Tonight I told Clay that I am beginning to wonder how long I am supposed to keep coming to therapy. I keep talking about the same subjects over and over again and I am not really sure that talking to him is really helping me through my grief.

The truth is that I will miss him when I decide to stop my treatment. I needed him for a while. I had fun talking with him, joking about the very sad and horrifying trauma that occurred.

I probably ought to stop going. Saying good-bye to Clay is going to be sad for me because in a way, he replaced Chris for me for a while. He filled the void. I know I no longer need therapy but I am prolonging its end.

He suggested that I come next week and that we talk a bit more about how to handle things going forward. Tonight, it was hard to tell whether I felt great and no longer needed him or whether I was pumped up because I was planning to run the 5 miles home afterwards, which I did.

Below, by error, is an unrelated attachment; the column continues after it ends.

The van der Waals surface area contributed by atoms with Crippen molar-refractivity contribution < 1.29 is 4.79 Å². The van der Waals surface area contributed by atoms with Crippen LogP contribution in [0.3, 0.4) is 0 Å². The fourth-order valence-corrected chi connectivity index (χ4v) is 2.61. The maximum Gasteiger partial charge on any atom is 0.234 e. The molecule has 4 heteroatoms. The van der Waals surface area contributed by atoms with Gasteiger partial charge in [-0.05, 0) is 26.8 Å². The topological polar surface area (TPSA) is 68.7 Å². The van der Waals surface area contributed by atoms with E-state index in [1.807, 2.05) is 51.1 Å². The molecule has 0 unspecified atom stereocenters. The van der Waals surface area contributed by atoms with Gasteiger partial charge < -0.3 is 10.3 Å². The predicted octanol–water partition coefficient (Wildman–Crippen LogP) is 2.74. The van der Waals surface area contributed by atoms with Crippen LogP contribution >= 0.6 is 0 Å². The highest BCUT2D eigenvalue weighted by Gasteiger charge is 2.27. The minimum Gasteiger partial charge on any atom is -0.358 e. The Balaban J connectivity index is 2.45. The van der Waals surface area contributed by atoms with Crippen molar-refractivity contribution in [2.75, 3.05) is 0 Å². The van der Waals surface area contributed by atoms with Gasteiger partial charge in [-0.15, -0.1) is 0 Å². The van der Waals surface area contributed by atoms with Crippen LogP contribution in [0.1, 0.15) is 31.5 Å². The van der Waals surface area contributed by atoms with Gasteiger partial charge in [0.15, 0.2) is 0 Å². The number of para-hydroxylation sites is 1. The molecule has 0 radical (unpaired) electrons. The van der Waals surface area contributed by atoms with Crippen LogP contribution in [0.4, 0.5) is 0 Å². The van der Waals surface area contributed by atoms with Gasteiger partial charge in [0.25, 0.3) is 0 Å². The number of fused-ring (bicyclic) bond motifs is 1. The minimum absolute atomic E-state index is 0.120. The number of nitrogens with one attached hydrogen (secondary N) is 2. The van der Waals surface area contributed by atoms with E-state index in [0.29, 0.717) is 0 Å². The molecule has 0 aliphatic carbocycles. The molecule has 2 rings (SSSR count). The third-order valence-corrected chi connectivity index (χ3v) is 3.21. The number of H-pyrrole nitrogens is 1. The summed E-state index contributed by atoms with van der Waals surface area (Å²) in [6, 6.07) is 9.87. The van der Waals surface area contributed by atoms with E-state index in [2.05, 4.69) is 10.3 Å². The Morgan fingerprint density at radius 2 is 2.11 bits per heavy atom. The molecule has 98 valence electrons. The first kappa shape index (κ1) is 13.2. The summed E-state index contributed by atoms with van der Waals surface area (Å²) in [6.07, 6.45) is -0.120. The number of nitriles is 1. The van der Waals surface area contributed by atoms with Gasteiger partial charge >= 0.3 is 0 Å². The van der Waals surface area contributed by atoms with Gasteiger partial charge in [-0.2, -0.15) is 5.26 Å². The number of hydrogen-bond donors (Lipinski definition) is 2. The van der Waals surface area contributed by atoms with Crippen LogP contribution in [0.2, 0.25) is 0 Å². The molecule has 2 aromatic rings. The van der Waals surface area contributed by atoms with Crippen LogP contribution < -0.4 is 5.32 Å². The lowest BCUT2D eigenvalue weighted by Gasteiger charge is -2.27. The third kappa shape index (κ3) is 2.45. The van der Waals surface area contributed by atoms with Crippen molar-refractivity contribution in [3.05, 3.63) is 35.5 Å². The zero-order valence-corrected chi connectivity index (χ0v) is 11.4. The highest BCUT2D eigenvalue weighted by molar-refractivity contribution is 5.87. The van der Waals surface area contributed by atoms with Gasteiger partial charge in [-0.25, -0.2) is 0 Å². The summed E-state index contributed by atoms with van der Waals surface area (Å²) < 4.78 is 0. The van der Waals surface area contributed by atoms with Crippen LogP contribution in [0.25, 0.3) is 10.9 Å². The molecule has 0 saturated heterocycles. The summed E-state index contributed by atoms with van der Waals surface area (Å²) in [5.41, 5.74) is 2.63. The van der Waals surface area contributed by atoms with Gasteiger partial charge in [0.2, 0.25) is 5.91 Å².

There are things I am going to need him for in my future. Maybe now is not the time to stop. Soon...but not just yet. I still need to get through beginning a new relationship and the possibility of falling in love with another man. That is going to cause me intense grief.

I hate everything that has happened and I miss Chris.

And I still want him back.

Wednesday, June 21, 2006

Love from Beyond

A little while ago, my coworker, also named Robin, told me she had a dream about me a couple of weeks ago. Her dream occurred right after I returned from my trip to Vermont.